Do you see? This is not about you and your [in]ability to follow rules Jesus preached in the Sermon on the Mount to those under the law of Moses. This is about God who has shown his grace in giving you the righteousness that Jesus himself achieved.

As the Bible says, this is for “the praise of his glory.

Believe in Jesus, then. That is the work of God in your life. And in your belief, God gets the glory and praise.

***

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34 Responses to The Sermon on the Mount is not a Guide to Christian Salvation

  1. On the one hand, I think you have a lot of great points, especially for someone who doubts God’s love because of their repeated sin. Indeed, God’s love is not predicated upon obedience to the entire sermon on the mount (or any other sermon/teaching of Jesus), but God’s love is extended first and faith is the response.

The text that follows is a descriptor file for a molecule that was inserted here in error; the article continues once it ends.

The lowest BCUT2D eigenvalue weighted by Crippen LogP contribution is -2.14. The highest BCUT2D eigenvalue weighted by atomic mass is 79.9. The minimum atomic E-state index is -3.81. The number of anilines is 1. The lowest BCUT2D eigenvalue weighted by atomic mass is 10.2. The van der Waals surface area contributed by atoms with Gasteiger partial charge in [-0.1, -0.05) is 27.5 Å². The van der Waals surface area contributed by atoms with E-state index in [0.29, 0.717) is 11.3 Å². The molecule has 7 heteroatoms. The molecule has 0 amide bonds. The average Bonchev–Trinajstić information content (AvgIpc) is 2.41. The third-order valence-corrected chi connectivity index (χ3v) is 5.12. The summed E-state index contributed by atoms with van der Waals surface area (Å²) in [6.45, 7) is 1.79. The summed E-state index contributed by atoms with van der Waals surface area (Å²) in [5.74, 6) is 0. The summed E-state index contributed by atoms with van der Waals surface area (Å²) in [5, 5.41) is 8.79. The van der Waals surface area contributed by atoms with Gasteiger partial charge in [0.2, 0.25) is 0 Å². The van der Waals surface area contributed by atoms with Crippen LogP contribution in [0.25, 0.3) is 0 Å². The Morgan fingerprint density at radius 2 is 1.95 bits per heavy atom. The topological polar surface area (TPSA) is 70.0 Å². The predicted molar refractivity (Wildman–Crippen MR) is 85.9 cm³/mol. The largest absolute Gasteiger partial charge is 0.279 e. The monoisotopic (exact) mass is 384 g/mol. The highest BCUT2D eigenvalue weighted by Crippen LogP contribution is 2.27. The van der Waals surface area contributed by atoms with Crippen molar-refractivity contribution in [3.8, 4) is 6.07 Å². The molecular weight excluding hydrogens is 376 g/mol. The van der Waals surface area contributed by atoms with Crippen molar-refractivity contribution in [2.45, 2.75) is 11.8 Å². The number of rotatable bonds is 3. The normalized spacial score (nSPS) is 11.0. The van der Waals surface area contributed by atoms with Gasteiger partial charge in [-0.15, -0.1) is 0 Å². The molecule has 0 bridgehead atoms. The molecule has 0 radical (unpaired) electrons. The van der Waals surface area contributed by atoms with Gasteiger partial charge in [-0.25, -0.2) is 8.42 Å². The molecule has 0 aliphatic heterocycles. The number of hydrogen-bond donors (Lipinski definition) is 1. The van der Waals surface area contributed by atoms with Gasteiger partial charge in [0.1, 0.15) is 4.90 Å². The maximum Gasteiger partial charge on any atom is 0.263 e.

On the other hand, I think your post smooths out a tension that is not meant to be smoothed. The same Paul who gave us the trustworthy saying that Christ died for sinners is the same one who instructed the 1 Corinthian church to run the race as though they want to win. The New Testament, especially in 1 John, lets this tension sit without resolving it. 100% grace. And a call to love the Lord with 100% of our being.

    Ultimately, I am suspicious of any exegesis in which Text A is resolved by Text B in a way that doesn’t make sense with Text A by itself. And I don’t see the Sermon on the Mount making the point you make on its own. A long view of the faithful life, in my mind, would be expressed in language resonant with the Sermon on the Mount.

    Love your stuff. Keep writing. Consider this resistance more like sandpaper than a brick wall.

  2. nmcdonal says:

    Well, I love your view on grace and the gospel. But this leaves me asking: why did the Apostles repeat almost all of Jesus’ words on the Sermon on the Mount as imperatives for believers in the Epistles? Were they legalists?

    • Tim says: